On June 24, following Syria's downing of a Turkish Air Force reconnaissance jet, the Turkish government called for a NATO treaty Article 4 consultation.
Article 4 says NATO allies will "consult together whenever, in the opinion of any of them, the territorial integrity, political independence, or security" of any NATO ally is threatened.
An Article 4 consultation sends several grim diplomatic signals. In Turkey's case, it demonstrates that Ankara believes the complex security threat it faces requires alliance action. Syrian military attacks are only one facet of the threat. Terrorist attacks are another. So is a war with Syrian dictator Bashar Assad's firmest ally, Iran. Syrian disintegration into warring neighborhoods, following a collapse of the Assad regime, is another serious security threat, one that would require a long-term NATO commitment to nation rebuilding.
So it is fair to ask if Turkey is genuinely preparing to retaliate. And does Turkey's prime minister, Recep Tayyip Erdogan, really mean it this time when he invokes NATO's commitment to mutual defense?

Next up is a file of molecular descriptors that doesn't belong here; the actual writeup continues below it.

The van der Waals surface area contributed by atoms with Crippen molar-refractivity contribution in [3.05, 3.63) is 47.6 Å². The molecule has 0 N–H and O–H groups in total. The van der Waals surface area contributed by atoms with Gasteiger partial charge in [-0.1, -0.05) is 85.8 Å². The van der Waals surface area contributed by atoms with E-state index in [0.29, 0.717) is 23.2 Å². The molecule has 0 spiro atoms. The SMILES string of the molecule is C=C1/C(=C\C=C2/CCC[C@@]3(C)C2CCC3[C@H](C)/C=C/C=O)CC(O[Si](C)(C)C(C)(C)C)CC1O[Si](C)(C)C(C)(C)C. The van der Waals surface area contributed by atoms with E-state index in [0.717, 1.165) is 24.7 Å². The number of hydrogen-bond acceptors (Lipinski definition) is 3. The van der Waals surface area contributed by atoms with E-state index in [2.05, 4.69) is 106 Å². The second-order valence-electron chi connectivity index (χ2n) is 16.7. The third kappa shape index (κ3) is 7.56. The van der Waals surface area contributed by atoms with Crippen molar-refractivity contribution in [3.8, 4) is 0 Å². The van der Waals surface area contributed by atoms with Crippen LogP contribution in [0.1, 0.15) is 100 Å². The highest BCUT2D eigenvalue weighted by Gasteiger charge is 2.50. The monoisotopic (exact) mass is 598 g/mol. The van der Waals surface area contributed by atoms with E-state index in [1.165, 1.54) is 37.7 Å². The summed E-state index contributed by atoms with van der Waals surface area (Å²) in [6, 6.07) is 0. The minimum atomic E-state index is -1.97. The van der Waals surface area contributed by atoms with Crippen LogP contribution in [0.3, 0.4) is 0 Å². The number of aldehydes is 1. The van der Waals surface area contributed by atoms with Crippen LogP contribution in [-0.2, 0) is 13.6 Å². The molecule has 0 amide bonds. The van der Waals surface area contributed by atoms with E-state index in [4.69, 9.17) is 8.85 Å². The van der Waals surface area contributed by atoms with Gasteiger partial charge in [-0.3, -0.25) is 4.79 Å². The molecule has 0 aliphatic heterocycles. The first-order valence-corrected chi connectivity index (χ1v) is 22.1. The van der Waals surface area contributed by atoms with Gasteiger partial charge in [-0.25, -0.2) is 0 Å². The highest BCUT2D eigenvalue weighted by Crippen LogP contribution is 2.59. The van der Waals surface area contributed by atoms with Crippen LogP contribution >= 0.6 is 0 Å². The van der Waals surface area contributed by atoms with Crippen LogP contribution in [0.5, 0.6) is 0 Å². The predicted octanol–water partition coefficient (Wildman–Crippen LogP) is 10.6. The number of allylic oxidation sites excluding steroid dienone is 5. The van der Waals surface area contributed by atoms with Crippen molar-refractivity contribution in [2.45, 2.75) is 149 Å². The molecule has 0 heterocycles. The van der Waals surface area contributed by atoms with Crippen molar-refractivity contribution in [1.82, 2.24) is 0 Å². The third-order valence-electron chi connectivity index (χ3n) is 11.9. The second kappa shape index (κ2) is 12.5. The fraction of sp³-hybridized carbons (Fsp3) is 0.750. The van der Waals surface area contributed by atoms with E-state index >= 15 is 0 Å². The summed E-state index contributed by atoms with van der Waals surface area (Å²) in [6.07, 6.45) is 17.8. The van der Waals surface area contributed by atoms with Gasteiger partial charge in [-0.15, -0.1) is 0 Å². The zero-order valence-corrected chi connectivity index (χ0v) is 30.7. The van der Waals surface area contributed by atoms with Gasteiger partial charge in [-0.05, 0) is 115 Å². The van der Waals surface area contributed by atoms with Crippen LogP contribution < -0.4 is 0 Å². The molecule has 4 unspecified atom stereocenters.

Syria's dirty war has certainly spawned chest-thumping theatrics. For a year and a half, Erdogan and other NATO leaders have berated the Assad regime. In August 2011, U.S. President Barack Obama explicitly called on Assad to relinquish power. "For the sake of the Syrian people," Obama said, "the time has come for President Assad to step aside." Assad, however, remains in power, murdering the forsaken Syrian people, despite Obama's "calculated diplomacy" and a U.N.-backed peace-less peace plan.
Turkey has examined its legal options for military intervention in Syria. The Assad regime has arguably violated the 1998 Adana Agreement, which stipulated that Syria "will not permit" activity emanating from its territory that jeopardizes "the security and stability of Turkey." In April, Erdogan mentioned NATO's Article 5 after Syrian security forces fired across the Turkey-Syria border and wounded four people in a Turkish refugee camp. Erdogan said, "NATO has responsibilities to do with Turkey's borders, according to Article 5."
Article 5 enshrines NATO's mutual defense commitment. It was designed to deter an attack by the Soviet Union on West Germany by guaranteeing Moscow it faced war with every NATO nation if its tanks crossed the intra-German border. And it worked.
Austin Bay is the author of three novels. His third novel, The Wrong Side of Brightness, was published by Putnam/Jove in June 2003. He has also co-authored four non-fiction books, to include A Quick and Dirty Guide to War: Third Edition (with James Dunnigan, Morrow, 1996).
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